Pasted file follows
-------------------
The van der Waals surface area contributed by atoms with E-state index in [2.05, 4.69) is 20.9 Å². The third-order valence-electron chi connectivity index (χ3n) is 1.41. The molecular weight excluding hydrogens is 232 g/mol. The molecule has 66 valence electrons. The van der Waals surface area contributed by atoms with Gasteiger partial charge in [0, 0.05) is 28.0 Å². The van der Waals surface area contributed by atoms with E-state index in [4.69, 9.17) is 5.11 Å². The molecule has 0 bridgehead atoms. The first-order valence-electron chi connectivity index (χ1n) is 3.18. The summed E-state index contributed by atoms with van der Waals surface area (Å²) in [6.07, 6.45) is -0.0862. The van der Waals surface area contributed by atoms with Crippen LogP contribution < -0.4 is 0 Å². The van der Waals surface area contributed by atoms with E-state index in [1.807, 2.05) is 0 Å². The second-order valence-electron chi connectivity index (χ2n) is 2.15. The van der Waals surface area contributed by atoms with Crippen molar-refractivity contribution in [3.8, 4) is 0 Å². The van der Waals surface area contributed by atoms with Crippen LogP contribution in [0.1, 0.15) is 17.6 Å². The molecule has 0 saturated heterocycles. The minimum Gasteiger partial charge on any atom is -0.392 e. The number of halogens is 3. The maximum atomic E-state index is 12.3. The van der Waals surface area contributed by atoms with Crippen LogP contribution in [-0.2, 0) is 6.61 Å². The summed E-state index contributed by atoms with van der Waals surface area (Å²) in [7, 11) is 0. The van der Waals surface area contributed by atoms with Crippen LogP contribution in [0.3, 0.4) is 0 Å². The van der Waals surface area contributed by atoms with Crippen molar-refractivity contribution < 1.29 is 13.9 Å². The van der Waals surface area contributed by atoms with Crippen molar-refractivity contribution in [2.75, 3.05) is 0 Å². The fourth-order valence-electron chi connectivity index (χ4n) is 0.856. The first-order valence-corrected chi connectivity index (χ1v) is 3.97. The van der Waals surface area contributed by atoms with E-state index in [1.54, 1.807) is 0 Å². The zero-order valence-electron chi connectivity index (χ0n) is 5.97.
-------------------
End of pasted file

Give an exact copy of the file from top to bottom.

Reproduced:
The van der Waals surface area contributed by atoms with E-state index in [2.05, 4.69) is 20.9 Å². The third-order valence-electron chi connectivity index (χ3n) is 1.41. The molecular weight excluding hydrogens is 232 g/mol. The molecule has 66 valence electrons. The van der Waals surface area contributed by atoms with Gasteiger partial charge in [0, 0.05) is 28.0 Å². The van der Waals surface area contributed by atoms with E-state index in [4.69, 9.17) is 5.11 Å². The molecule has 0 bridgehead atoms. The first-order valence-electron chi connectivity index (χ1n) is 3.18. The summed E-state index contributed by atoms with van der Waals surface area (Å²) in [6.07, 6.45) is -0.0862. The van der Waals surface area contributed by atoms with Crippen LogP contribution < -0.4 is 0 Å². The van der Waals surface area contributed by atoms with E-state index in [1.807, 2.05) is 0 Å². The second-order valence-electron chi connectivity index (χ2n) is 2.15. The van der Waals surface area contributed by atoms with Crippen molar-refractivity contribution in [3.8, 4) is 0 Å². The van der Waals surface area contributed by atoms with Crippen LogP contribution in [0.1, 0.15) is 17.6 Å². The molecule has 0 saturated heterocycles. The minimum Gasteiger partial charge on any atom is -0.392 e. The number of halogens is 3. The maximum atomic E-state index is 12.3. The van der Waals surface area contributed by atoms with Crippen LogP contribution in [-0.2, 0) is 6.61 Å². The summed E-state index contributed by atoms with van der Waals surface area (Å²) in [7, 11) is 0. The van der Waals surface area contributed by atoms with Crippen LogP contribution in [0.3, 0.4) is 0 Å². The van der Waals surface area contributed by atoms with Crippen molar-refractivity contribution < 1.29 is 13.9 Å². The van der Waals surface area contributed by atoms with Crippen molar-refractivity contribution in [2.75, 3.05) is 0 Å². The fourth-order valence-electron chi connectivity index (χ4n) is 0.856. The first-order valence-corrected chi connectivity index (χ1v) is 3.97. The van der Waals surface area contributed by atoms with E-state index in [1.54, 1.807) is 0 Å². The zero-order valence-electron chi connectivity index (χ0n) is 5.97.